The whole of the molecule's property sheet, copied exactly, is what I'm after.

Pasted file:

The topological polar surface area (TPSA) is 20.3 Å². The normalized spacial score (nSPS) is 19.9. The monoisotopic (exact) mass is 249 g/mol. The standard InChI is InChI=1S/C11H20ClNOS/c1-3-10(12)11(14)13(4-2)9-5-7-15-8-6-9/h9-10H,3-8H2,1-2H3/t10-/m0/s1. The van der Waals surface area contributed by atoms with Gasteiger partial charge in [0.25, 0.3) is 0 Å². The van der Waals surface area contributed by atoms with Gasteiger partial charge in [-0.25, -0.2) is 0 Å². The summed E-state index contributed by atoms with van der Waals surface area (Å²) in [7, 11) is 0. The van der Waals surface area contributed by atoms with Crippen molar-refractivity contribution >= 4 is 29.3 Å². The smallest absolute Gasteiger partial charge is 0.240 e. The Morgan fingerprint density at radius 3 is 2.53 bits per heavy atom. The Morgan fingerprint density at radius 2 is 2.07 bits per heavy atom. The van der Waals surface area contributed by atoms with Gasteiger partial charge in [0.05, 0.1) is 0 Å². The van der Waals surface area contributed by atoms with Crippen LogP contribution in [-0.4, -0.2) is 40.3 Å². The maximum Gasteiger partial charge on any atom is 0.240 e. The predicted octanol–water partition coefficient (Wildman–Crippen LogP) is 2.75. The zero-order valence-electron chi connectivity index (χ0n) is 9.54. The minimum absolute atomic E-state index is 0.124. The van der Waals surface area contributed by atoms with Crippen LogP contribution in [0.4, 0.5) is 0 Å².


The topological polar surface area (TPSA) is 20.3 Å². The normalized spacial score (nSPS) is 19.9. The monoisotopic (exact) mass is 249 g/mol. The standard InChI is InChI=1S/C11H20ClNOS/c1-3-10(12)11(14)13(4-2)9-5-7-15-8-6-9/h9-10H,3-8H2,1-2H3/t10-/m0/s1. The van der Waals surface area contributed by atoms with Gasteiger partial charge in [0.25, 0.3) is 0 Å². The van der Waals surface area contributed by atoms with Gasteiger partial charge in [-0.25, -0.2) is 0 Å². The summed E-state index contributed by atoms with van der Waals surface area (Å²) in [7, 11) is 0. The van der Waals surface area contributed by atoms with Crippen molar-refractivity contribution >= 4 is 29.3 Å². The smallest absolute Gasteiger partial charge is 0.240 e. The Morgan fingerprint density at radius 3 is 2.53 bits per heavy atom. The Morgan fingerprint density at radius 2 is 2.07 bits per heavy atom. The van der Waals surface area contributed by atoms with Gasteiger partial charge in [0.05, 0.1) is 0 Å². The van der Waals surface area contributed by atoms with Crippen LogP contribution in [-0.4, -0.2) is 40.3 Å². The maximum Gasteiger partial charge on any atom is 0.240 e. The predicted octanol–water partition coefficient (Wildman–Crippen LogP) is 2.75. The zero-order valence-electron chi connectivity index (χ0n) is 9.54. The minimum absolute atomic E-state index is 0.124. The van der Waals surface area contributed by atoms with Crippen LogP contribution in [0.4, 0.5) is 0 Å².